And then every once in a while I would not only get a gig, but get sought out specifically to be hired for the job. I had the exact measurements they were looking for. I had exactly the “maternal smile” they were hoping to find. I was just the right amount of athletic. They took one look and God help the rest of the models.

I learned that, while rejection is the name of the game, I’m always going to be exactly what someone is looking for, eventually. Whether it is looks or personality, be it in the professional world or the dating world, what others have over me is irrelevant, because there’s always someone out there looking for an exact type of someone – a someone that I can completely fulfill. I’m not going to be everyone’s ideal, so focusing on the times I get passed over – be it the modeling industry or in real life – is a colossal waste of time.

Lesson #5: The World is Callous and Shallow; It’s Your Job to Not Become That Way As Well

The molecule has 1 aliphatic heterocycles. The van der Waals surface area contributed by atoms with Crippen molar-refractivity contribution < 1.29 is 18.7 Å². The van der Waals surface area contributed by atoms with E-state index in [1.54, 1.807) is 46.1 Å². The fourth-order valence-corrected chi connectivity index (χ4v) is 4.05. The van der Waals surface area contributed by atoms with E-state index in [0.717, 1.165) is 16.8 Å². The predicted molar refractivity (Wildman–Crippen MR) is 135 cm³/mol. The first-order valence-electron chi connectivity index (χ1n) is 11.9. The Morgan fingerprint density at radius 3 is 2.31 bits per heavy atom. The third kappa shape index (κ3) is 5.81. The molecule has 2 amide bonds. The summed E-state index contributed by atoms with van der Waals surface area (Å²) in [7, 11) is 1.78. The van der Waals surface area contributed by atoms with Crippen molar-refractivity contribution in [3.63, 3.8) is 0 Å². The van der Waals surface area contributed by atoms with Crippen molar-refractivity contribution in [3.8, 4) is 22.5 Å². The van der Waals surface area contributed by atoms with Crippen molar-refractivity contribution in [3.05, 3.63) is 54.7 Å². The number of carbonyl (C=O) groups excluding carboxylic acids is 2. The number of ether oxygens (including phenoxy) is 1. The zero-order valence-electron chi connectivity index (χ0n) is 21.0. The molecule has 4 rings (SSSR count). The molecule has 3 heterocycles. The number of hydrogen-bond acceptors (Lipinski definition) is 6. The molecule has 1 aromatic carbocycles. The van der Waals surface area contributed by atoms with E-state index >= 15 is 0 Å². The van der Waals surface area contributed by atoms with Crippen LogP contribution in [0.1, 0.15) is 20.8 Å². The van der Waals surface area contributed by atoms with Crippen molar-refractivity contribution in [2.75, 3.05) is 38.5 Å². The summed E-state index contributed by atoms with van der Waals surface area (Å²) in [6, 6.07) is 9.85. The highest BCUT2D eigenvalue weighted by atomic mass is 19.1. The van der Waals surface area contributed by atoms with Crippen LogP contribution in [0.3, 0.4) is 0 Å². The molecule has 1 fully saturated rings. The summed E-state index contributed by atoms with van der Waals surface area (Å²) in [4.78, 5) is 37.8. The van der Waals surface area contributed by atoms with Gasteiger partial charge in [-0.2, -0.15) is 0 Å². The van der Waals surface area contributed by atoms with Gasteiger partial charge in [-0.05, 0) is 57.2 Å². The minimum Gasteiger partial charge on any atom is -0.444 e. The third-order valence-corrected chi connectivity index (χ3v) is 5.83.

Coming as a surprise to no one, mainstream modeling is a pretty superficial profession. No one cares about how good of a person you are, or how creative you can be. Do you have the look they are going for? No? Get out.

And even if you get the job, there’s no guarantee they’ll be kind and understanding as you figure out what they want from you (see: “Some People Just Cannot Be Pleased”). It’s your job to do what they ask without snapping back. It’s your job to go to the go-sees with a smile on your face, even if they’re scowling at you.

You’ll meet models at casting calls and go-sees who would probably think nothing of pushing you down the stairs if it meant they got the gig instead of you. You might even deal with people at your own agency who have no issues treating you like a piece of meat – a piece of meat that is never living up to the expectations they set out for you when they signed you.

The modeling world – and the world at large – is a pretty cruel place. It’s up to you to decide whether or not that turns you into a cruel person as well. Are you going to be mean and selfish because some of the people around you are, or are you going to overcome that and walk away a decent human being? The world gives you every reason in the book to become callous. It’s your job not to become that way as well. TC mark

Like this post? For more lessons learned about the modeling world, check out Abby’s Thought Catalog Book here.